Consultant C works a four-week cycle of 40 PAs which includes eight PAs from Tuesday to Friday each week, an average of one PA per week for weekend working and an average of one PA per week for unpredictable on-call (which might be during the week or at the weekend) and has a contractual annual leave allowance of six weeks.
All consultants wish to take leave and be absent from the hospital for one week.
Consultant A would need to use 10 PAs of annual leave.
Consultant B would need to calculate how many PAs he/she was due to work on the specific week which he/she wished to book as leave. For example, if this was a week without weekend working, this would be require 9.5 PAs of leave. If this was the week in the eight-week cycle in which he/she was working over the weekend, then 13.5 PAs of leave would be required to be absent from the hospital from Monday – Sunday inclusive.
Consultant C would need to calculate the actual number of PAs he/she would work on the specific week on which leave was required – eg exactly when his/her on call commitment that week would take place and what his/her weekend working commitment would be (plus the eight PAs usually worked from Tuesday-Friday). The exact figure would then need to be deducted from his/her annual leave allowance.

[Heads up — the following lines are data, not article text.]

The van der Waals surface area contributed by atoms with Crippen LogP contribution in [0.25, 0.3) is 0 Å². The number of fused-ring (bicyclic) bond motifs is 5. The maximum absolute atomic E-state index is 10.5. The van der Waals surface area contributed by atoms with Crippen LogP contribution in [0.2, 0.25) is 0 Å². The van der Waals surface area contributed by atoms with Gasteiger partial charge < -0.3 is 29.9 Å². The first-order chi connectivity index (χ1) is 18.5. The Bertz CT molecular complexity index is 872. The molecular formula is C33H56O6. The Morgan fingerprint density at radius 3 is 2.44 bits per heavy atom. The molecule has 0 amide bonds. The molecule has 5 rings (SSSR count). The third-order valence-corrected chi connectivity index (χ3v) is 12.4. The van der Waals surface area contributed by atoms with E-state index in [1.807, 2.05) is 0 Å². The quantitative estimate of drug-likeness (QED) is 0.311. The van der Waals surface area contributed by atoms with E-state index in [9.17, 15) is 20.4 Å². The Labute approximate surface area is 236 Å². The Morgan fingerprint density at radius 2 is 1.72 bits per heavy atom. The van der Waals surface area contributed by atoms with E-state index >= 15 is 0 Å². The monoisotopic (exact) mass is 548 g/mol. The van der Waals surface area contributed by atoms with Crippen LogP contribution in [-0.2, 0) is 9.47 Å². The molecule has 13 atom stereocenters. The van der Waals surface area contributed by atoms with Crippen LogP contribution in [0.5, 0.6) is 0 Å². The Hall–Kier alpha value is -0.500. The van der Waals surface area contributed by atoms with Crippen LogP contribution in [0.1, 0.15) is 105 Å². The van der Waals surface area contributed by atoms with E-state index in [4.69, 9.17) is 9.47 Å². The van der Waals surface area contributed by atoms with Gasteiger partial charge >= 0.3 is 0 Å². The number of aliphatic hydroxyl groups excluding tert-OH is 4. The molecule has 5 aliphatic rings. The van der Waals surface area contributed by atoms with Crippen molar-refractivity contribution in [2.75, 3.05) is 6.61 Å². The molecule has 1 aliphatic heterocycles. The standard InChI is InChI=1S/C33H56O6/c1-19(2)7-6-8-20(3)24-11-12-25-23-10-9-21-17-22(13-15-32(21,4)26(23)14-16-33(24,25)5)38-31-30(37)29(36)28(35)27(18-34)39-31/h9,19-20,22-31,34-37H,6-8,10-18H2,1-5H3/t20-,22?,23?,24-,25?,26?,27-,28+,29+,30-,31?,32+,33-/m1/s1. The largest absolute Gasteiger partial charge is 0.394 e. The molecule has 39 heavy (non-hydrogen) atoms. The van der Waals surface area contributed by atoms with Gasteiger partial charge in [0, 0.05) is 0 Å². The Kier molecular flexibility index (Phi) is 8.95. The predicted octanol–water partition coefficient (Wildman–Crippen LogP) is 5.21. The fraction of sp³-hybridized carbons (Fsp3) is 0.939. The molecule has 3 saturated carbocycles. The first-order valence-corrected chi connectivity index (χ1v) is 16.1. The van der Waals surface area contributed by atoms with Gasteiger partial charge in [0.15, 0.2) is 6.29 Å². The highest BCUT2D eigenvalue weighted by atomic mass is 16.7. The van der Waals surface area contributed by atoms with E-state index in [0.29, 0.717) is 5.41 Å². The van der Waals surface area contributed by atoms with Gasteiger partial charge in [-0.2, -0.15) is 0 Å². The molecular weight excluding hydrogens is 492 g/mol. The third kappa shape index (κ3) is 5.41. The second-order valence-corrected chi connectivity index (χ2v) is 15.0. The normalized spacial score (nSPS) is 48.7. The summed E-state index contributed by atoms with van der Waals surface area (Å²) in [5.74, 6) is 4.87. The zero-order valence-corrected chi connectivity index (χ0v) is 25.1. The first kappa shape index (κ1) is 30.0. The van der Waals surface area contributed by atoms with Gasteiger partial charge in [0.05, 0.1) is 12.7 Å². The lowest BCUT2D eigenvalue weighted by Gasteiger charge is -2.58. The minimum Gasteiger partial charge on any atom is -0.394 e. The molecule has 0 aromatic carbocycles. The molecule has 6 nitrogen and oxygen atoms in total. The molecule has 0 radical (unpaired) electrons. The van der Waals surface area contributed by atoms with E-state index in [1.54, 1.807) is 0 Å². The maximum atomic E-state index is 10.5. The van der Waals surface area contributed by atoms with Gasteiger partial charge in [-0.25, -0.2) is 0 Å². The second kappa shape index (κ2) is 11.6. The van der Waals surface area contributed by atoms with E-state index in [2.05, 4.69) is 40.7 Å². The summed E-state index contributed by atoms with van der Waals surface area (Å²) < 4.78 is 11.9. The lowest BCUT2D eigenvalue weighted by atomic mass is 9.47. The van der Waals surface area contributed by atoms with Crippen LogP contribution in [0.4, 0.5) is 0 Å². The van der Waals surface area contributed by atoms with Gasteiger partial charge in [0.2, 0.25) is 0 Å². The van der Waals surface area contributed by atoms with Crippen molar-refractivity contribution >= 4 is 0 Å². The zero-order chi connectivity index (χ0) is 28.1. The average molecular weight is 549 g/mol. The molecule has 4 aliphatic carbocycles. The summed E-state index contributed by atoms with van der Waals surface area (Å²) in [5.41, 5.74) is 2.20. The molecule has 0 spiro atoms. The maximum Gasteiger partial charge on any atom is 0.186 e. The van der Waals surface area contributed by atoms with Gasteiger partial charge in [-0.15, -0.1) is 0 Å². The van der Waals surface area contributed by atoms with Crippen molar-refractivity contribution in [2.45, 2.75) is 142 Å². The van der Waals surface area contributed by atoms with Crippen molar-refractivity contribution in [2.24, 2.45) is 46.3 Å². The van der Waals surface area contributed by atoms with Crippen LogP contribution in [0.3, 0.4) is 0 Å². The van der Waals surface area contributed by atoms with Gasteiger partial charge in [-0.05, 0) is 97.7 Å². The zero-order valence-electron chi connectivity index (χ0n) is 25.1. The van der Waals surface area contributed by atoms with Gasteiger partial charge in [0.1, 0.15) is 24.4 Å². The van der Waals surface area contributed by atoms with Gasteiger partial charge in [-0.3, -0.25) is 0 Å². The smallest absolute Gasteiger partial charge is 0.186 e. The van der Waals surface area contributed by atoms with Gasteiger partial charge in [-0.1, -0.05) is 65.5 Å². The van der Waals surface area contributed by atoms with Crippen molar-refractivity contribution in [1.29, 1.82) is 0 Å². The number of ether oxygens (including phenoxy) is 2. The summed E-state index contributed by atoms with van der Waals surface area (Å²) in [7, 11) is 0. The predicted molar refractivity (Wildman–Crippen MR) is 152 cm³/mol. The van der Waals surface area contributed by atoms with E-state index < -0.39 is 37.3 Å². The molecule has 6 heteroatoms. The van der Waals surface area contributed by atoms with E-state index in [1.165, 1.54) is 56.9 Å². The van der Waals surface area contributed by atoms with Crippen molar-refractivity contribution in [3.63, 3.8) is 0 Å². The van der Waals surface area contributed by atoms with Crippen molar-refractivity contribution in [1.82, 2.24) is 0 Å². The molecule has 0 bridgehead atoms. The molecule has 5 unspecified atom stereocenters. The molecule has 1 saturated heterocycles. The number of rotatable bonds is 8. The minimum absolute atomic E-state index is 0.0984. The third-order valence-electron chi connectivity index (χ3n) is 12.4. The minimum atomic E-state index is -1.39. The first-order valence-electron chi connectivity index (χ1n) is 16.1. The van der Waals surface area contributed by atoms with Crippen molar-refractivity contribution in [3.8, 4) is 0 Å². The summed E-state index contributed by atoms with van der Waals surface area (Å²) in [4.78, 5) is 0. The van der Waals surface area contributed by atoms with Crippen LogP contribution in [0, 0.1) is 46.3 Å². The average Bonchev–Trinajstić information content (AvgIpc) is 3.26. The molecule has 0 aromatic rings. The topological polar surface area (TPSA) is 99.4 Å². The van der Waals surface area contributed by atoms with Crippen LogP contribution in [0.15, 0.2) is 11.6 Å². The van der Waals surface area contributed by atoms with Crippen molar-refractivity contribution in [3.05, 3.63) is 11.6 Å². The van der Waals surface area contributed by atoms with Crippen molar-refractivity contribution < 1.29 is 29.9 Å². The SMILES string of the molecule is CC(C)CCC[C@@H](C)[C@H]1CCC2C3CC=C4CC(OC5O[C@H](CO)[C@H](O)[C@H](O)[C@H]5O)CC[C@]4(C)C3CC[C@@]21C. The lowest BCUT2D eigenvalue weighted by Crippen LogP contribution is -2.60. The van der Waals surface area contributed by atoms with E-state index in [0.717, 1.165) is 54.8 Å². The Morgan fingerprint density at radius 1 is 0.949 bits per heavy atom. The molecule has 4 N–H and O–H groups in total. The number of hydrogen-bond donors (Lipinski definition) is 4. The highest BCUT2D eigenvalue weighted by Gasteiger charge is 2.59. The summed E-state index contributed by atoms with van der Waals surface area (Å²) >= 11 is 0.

Adjust the total number of days of annual to reflect the length of the working week. If a consultant works 10 PAs a week over Tuesday-Friday with no on-call or weekend working, then his/her annual leave allowance could be calculated accordingly – eg 4 days x 6 weeks = 24 days per year. The consultant would then need to use four days of annual leave to be absent from the hospital for one week, assuming it did not coincide with a weekend of work.
This method is less suitable when more complicated working patterns are involved.